Designer foods are also known as GM crops, or genetically-manufactured goods. At times they are also referred to as “functional foods”. These foods are genetically-manipulated with the purpose of adding or changing the nutrients and other properties of the original product. The rationale behind this process is that food can be made healthier, less fattening, or (in the case of crops) able to withstand the attacks of insects, as well as changes in weather. Hence, a stronger and more resistant type of crop may grow at a higher rate, producing more food for consumers. However, those who oppose the production of functional foods claim that the genetic changes in these foods are counterproductive to human health. They also believe that the process is altogether anti-ethical.
Dietary supplements or foodstuffs containing nutrients and various combinations of vitamins, minerals, and other substances considered by some to offer clinically significant benefit, often without adequate scientific proof of efficacy. You may have heard of lab-grown meat, but what’s happening now in the world of lab-designed and manufactured foods?
At this stage, the scientists working on these don’t really envisage a future where everything that we eat originates from a petri dish. The goal is to develop nutritional complements to an otherwise ‘normal’ diet based around dietary guidelines: processed foods that are quick and convenient, but also healthy and nutritious (unlike most ultra-processed foods we so happily consume today).
Another major goal is to provide healthy and palatable foods to people who have trouble consuming normal foods—such as those who suffer from dysphagia (difficulty with swallowing). Often they have no other option but to eat meal after meal of pureed, mushy foods.
One potential new option for these people involves high-pressure processed meat. The high-pressure treatment tenderises the meat and makes it safer for swallowing, as well as preserving more of the nutritional value. Researchers are also working on cheeses made from milk, where the size of the fat droplets is controlled. This can alter the texture, making it softer and easier to eat.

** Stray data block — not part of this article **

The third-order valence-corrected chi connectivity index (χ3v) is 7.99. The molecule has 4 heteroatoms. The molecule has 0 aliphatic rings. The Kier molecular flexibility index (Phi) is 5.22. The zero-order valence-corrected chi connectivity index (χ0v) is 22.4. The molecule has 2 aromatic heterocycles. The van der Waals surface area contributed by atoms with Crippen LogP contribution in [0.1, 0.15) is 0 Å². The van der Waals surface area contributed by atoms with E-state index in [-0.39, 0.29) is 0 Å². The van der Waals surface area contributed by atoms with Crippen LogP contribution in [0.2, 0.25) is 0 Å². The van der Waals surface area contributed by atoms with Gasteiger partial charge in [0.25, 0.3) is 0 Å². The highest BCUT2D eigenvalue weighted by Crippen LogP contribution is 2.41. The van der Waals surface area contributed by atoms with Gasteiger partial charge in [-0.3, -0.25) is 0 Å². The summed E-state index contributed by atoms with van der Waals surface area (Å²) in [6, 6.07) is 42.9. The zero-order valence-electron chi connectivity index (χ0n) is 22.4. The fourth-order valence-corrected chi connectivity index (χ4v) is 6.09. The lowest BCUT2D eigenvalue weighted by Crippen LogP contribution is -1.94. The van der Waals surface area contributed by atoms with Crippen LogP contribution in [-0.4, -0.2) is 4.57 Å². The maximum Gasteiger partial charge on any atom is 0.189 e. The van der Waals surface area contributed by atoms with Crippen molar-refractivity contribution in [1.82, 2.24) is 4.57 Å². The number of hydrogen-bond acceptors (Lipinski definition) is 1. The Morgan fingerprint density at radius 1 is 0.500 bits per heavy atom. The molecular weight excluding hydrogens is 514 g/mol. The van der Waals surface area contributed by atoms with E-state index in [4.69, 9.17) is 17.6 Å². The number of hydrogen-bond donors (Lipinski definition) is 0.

Both of these products have the initial sensations and appeal of ‘normal’ meat or cheese, but are in fact softer, break down much more easily and self-lubricate to allow for easier and safer swallowing.
Using food science to develop options low in saturated fats is another area of research. Low-fat options need to replicate the lingering sensation that a fatty emulsion leaves in our mouths or, chances are, people will reject it as a substitute.
Another aspect of designer foods is the fortification of foods with useful nutrients that a population might not receive from their everyday diets. In Australia, mandatory fortification adds thiamin (vitamin B1) and folic acid to the wheat flour that’s used to make bread. This helps provide the nutrients pregnant women require to prevent neural tube defects in developing babies. We also have iodine added to table salt, to help prevent iodine deficiencies that can lead to thyroid problems and congenital iodine deficiency syndrome.
Some designer food can also be used to fight malnutrition. Food scientists in South Africa have developed a biscuit made from sorghum and cowpeas (crops that are endemic to the region and easy to grow there) that provide 50 per cent of a child’s daily protein requirements. While the recipe for this biscuit was developed and fine-tuned in the lab, it’s easy to make and can be cooked by anyone. You can find the recipe here.
In a similar project in India, biscuits high in protein, vitamins, antioxidants and other nutrients have been developed by incorporating spirulina, a type of blue-green algae. The World Food Programme has also developed fortified energy and protein-dense foodstuffs for use in disaster areas and emergency food relief.
As we go into the future, scientists and food companies will keep working on making food that meets our personal tastes but also developing healthier and more nutritious options that complement our agricultural systems, as well as foods that will provide nutritious options for people who might otherwise struggle to maintain a healthy diet.
This article was adapted, content and reviewed by the following experts: Professor Russell Keast Centre for Advanced Sensory Science and School of Exercise and Nutrition Sciences; Deakin University; Professor Margaret Allman-Farinelli Charles Perkins Centre, University of Sydney; Dr Ingrid Appelqvist Senior Research Scientist, Agriculture and Food, CSIRO.